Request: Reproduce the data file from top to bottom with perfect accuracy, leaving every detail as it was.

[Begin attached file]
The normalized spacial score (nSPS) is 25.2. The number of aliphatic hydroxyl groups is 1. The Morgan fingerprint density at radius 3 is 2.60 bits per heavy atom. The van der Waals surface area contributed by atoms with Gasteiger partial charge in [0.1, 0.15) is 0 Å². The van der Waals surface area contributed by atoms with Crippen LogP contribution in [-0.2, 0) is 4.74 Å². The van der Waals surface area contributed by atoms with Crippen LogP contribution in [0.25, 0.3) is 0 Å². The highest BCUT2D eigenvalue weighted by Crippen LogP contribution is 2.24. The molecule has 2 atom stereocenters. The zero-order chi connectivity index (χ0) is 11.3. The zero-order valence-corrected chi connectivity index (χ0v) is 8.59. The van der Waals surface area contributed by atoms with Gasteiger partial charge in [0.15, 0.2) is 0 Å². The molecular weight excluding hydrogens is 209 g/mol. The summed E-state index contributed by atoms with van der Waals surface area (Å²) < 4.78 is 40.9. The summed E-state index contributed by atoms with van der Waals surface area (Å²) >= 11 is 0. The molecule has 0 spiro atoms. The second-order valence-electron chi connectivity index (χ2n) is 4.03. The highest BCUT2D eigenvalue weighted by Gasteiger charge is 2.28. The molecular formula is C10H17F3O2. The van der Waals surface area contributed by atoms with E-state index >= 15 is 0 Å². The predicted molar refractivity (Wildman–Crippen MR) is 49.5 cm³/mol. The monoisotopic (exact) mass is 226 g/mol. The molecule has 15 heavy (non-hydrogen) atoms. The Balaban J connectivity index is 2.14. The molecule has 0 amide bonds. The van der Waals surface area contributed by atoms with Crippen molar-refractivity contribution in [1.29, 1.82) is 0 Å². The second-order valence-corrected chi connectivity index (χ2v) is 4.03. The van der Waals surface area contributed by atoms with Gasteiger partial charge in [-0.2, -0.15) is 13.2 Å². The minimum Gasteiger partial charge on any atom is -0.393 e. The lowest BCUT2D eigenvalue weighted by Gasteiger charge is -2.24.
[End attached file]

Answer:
The normalized spacial score (nSPS) is 25.2. The number of aliphatic hydroxyl groups is 1. The Morgan fingerprint density at radius 3 is 2.60 bits per heavy atom. The van der Waals surface area contributed by atoms with Gasteiger partial charge in [0.1, 0.15) is 0 Å². The van der Waals surface area contributed by atoms with Crippen LogP contribution in [-0.2, 0) is 4.74 Å². The van der Waals surface area contributed by atoms with Crippen LogP contribution in [0.25, 0.3) is 0 Å². The highest BCUT2D eigenvalue weighted by Crippen LogP contribution is 2.24. The molecule has 2 atom stereocenters. The zero-order chi connectivity index (χ0) is 11.3. The zero-order valence-corrected chi connectivity index (χ0v) is 8.59. The van der Waals surface area contributed by atoms with Gasteiger partial charge in [0.15, 0.2) is 0 Å². The molecular weight excluding hydrogens is 209 g/mol. The summed E-state index contributed by atoms with van der Waals surface area (Å²) < 4.78 is 40.9. The summed E-state index contributed by atoms with van der Waals surface area (Å²) >= 11 is 0. The molecule has 0 spiro atoms. The second-order valence-electron chi connectivity index (χ2n) is 4.03. The highest BCUT2D eigenvalue weighted by Gasteiger charge is 2.28. The molecular formula is C10H17F3O2. The van der Waals surface area contributed by atoms with E-state index >= 15 is 0 Å². The predicted molar refractivity (Wildman–Crippen MR) is 49.5 cm³/mol. The monoisotopic (exact) mass is 226 g/mol. The molecule has 15 heavy (non-hydrogen) atoms. The Balaban J connectivity index is 2.14. The molecule has 0 amide bonds. The van der Waals surface area contributed by atoms with Crippen molar-refractivity contribution in [1.29, 1.82) is 0 Å². The second-order valence-corrected chi connectivity index (χ2v) is 4.03. The van der Waals surface area contributed by atoms with Gasteiger partial charge in [-0.2, -0.15) is 13.2 Å². The minimum Gasteiger partial charge on any atom is -0.393 e. The lowest BCUT2D eigenvalue weighted by Gasteiger charge is -2.24.